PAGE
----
Radiator valves can often be overlooked, but are one of the most vital aspects of a heating system.
To the untrained eye, a radiator valve merely looks like a piece of metal on the side of a radiator. The point of the radiator valve is to be unassuming, and this function is overlooked in favour of more aesthetically pleasing radiator attributes. The valve is vital to get right in your radiator set up, and can really benefit your home heating in the long run. But what does a radiator valve actually do, and what are the different types out there?
What Is a Radiator Valve?
There are two radiator valves per radiator. The first is one is there to help you adjust the amount of water entering your radiator, whilst the second is for the adjustment of the heat leaving the radiator. The first one means that you can choose how warm your radiator will get, whilst the second is for balancing the central heating system in general.
Why Don’t Radiator Valves Come with the Radiator?
As you’ll find below, radiator valves come in all shapes and sizes. Not everyone will have the same taste, and not every home will have their radiator installed in the same sized space. The different valves will suit different homes, and so you’d be a lot more restricted if you’re radiator came equipped with valves on purchase.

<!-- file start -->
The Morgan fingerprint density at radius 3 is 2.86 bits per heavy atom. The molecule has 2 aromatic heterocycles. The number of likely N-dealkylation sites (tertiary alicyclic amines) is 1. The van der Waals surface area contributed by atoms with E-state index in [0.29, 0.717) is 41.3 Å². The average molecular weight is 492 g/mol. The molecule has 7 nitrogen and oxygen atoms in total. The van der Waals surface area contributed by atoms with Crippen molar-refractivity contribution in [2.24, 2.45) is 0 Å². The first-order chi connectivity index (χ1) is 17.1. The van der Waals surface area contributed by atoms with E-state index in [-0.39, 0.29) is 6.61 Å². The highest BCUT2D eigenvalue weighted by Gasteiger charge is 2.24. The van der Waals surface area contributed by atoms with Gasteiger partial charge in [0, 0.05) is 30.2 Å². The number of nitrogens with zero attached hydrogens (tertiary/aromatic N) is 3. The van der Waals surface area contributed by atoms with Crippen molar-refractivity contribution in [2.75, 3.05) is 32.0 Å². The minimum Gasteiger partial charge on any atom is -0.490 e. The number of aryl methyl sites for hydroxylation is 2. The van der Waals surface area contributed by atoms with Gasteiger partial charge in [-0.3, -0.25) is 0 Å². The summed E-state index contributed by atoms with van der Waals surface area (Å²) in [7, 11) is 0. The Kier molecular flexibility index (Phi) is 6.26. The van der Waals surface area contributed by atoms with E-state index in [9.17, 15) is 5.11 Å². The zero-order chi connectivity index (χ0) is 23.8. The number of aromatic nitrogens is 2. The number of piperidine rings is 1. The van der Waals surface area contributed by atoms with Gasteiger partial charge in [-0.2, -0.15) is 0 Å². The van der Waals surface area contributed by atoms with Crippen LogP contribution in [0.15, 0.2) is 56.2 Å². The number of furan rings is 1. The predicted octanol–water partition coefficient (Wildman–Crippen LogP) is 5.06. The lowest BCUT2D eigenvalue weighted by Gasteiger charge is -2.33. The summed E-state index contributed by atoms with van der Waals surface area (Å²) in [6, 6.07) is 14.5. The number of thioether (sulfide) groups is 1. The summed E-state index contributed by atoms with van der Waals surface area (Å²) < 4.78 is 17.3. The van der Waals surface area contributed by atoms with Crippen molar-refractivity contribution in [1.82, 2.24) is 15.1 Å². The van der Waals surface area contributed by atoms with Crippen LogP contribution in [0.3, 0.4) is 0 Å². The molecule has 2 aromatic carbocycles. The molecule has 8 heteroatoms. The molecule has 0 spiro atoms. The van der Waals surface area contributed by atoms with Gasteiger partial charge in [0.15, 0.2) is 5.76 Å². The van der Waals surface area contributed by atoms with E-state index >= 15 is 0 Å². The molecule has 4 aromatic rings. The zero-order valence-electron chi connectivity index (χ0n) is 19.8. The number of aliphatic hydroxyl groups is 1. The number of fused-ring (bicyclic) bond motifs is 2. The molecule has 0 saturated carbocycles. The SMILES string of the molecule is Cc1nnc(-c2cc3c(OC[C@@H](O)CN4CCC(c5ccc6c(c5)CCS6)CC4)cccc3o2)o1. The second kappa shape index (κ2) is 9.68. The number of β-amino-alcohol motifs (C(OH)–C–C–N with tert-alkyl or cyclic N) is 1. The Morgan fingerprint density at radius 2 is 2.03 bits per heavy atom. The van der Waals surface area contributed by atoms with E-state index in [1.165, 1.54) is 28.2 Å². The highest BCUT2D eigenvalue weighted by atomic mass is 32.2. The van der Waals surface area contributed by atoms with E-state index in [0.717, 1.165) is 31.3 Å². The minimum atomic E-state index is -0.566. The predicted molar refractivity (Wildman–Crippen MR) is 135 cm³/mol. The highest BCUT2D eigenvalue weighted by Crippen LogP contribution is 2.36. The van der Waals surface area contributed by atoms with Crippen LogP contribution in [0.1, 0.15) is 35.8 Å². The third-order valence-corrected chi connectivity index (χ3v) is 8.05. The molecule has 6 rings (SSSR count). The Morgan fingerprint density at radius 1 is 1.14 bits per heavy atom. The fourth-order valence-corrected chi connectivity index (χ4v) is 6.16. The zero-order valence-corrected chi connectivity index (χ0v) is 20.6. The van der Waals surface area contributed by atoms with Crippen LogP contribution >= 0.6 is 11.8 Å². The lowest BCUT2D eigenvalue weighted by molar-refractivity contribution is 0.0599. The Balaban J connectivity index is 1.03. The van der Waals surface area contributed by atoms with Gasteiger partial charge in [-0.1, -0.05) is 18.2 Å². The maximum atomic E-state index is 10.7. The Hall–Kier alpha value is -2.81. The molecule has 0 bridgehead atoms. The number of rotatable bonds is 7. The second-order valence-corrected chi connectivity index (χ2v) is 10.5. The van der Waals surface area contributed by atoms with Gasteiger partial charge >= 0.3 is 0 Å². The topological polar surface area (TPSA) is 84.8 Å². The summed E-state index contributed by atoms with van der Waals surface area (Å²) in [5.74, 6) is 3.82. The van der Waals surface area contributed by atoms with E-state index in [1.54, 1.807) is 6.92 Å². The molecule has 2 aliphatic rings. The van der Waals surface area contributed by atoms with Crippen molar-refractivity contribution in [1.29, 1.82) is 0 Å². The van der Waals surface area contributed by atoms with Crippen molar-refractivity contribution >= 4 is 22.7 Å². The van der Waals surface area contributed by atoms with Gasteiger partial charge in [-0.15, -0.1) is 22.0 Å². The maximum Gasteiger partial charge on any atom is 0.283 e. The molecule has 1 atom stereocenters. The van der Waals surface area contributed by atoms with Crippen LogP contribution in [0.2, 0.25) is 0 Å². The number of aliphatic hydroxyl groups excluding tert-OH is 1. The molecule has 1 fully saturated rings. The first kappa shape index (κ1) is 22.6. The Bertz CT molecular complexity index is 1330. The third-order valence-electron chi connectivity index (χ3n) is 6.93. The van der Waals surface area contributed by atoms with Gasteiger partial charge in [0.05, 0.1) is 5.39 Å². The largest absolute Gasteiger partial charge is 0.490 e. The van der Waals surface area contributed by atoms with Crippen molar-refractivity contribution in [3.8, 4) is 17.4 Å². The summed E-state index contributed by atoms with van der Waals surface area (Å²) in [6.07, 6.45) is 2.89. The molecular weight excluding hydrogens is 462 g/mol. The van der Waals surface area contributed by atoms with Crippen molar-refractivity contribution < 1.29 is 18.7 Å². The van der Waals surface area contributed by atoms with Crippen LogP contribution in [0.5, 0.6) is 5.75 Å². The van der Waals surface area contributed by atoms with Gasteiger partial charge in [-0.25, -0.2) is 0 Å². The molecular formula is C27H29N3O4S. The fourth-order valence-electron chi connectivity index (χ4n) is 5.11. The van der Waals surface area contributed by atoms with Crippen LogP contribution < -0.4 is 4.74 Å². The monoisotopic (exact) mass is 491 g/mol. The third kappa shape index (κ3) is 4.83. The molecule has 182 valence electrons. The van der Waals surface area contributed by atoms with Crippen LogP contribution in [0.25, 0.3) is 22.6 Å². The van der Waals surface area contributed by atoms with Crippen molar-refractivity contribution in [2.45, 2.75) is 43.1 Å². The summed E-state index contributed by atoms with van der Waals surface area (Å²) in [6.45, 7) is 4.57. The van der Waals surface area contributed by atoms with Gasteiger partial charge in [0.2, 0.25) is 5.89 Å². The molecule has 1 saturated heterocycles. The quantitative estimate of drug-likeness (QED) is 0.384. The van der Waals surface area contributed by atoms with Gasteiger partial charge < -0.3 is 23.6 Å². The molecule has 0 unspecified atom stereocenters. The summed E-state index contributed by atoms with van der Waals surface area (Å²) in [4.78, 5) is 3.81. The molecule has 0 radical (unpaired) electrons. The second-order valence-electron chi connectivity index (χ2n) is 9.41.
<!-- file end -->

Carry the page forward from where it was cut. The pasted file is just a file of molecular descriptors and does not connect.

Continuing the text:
How Do You Install a Radiator Valve?
A new radiator won’t be able to turn on without its radiator valve fitted. First, make sure that your mains or water supply is turned off. Radiator valve locations differ depending on the model you buy. It should be evident where the radiator valve fits, it being located on both sides of the unit. Place the nut and olive onto the tail of the radiator, sliding the nut first, and then the olive. After that, connect the valve body to the water pipe before tightening the nut and tail. After this, unscrew the protective cap off the valve body and connect it to the top of the valve.
What Are the Different Types of Radiator Valve?
Manual radiator valves are very easy to use. Simply twist the top of the cap to tighten or loosen the amount of heat which is allowed through. This will have to be adjusted again if you decide you want more or less heat in your radiator unit, making it the hands on option for heating regulation.
Thermostatic radiator valves, or TRV’s, are much like a manual valve, except that they include a piece of wax or liquid within the body which measures how hot the radiator is getting, reacting to the heat produced. This can be set by the user, ensuring that the radiator never overreaches the maximum temperature you have chosen for it. This gives you more control over the heating in your home.
The lockshield valve controls not the temperature of your radiator unit, but the amount of water flowing out of the radiator and into the next one in the system.
Straight, corner or angled?
Straight radiator valves are surprisingly rare, in that they are built for pipes running along the wall of a home. As most piping runs from the floor or from inside the wall, angled radiator valves or corner valves are usually your best bet. This is especially true of your water piping is running through inlets or from under the radiator.